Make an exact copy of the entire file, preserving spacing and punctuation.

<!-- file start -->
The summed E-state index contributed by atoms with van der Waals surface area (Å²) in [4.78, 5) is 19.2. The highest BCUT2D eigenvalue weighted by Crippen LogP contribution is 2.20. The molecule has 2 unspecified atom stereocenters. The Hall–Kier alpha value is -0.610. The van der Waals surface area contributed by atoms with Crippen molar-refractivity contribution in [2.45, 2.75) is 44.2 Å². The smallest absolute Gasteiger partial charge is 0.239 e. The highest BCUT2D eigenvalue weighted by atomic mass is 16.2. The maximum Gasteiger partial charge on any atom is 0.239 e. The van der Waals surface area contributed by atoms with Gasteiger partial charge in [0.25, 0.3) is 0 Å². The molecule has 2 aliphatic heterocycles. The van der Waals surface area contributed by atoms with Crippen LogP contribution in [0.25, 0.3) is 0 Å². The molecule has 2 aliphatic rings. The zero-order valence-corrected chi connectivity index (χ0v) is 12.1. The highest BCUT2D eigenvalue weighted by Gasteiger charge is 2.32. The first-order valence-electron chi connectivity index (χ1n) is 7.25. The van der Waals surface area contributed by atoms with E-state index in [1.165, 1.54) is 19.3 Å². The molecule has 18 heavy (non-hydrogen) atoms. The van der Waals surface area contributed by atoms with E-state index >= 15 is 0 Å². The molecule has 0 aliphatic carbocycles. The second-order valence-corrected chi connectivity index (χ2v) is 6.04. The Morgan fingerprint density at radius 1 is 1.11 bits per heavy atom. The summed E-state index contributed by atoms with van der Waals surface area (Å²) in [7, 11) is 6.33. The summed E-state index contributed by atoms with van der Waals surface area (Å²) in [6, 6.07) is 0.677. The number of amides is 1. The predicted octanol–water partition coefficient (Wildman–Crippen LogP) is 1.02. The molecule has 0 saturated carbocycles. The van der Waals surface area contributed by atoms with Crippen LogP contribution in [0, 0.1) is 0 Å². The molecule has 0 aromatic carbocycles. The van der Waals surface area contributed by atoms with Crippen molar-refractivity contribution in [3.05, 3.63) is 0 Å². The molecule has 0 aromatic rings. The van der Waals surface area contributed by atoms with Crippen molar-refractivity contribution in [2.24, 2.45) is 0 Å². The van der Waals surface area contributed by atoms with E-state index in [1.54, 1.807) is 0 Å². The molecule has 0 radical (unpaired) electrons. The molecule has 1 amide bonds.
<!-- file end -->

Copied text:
The summed E-state index contributed by atoms with van der Waals surface area (Å²) in [4.78, 5) is 19.2. The highest BCUT2D eigenvalue weighted by Crippen LogP contribution is 2.20. The molecule has 2 unspecified atom stereocenters. The Hall–Kier alpha value is -0.610. The van der Waals surface area contributed by atoms with Crippen molar-refractivity contribution in [2.45, 2.75) is 44.2 Å². The smallest absolute Gasteiger partial charge is 0.239 e. The highest BCUT2D eigenvalue weighted by atomic mass is 16.2. The maximum Gasteiger partial charge on any atom is 0.239 e. The van der Waals surface area contributed by atoms with Gasteiger partial charge in [0.25, 0.3) is 0 Å². The molecule has 2 aliphatic heterocycles. The van der Waals surface area contributed by atoms with Crippen LogP contribution in [0.25, 0.3) is 0 Å². The molecule has 2 aliphatic rings. The zero-order valence-corrected chi connectivity index (χ0v) is 12.1. The highest BCUT2D eigenvalue weighted by Gasteiger charge is 2.32. The first-order valence-electron chi connectivity index (χ1n) is 7.25. The van der Waals surface area contributed by atoms with E-state index in [1.165, 1.54) is 19.3 Å². The molecule has 18 heavy (non-hydrogen) atoms. The van der Waals surface area contributed by atoms with E-state index >= 15 is 0 Å². The molecule has 0 aliphatic carbocycles. The second-order valence-corrected chi connectivity index (χ2v) is 6.04. The Morgan fingerprint density at radius 1 is 1.11 bits per heavy atom. The summed E-state index contributed by atoms with van der Waals surface area (Å²) in [7, 11) is 6.33. The summed E-state index contributed by atoms with van der Waals surface area (Å²) in [6, 6.07) is 0.677. The number of amides is 1. The predicted octanol–water partition coefficient (Wildman–Crippen LogP) is 1.02. The molecule has 0 saturated carbocycles. The van der Waals surface area contributed by atoms with Crippen LogP contribution in [0, 0.1) is 0 Å². The molecule has 0 aromatic carbocycles. The van der Waals surface area contributed by atoms with Crippen molar-refractivity contribution in [3.05, 3.63) is 0 Å². The molecule has 0 aromatic rings. The van der Waals surface area contributed by atoms with Crippen molar-refractivity contribution in [2.24, 2.45) is 0 Å². The van der Waals surface area contributed by atoms with E-state index in [1.54, 1.807) is 0 Å². The molecule has 0 radical (unpaired) electrons. The molecule has 1 amide bonds.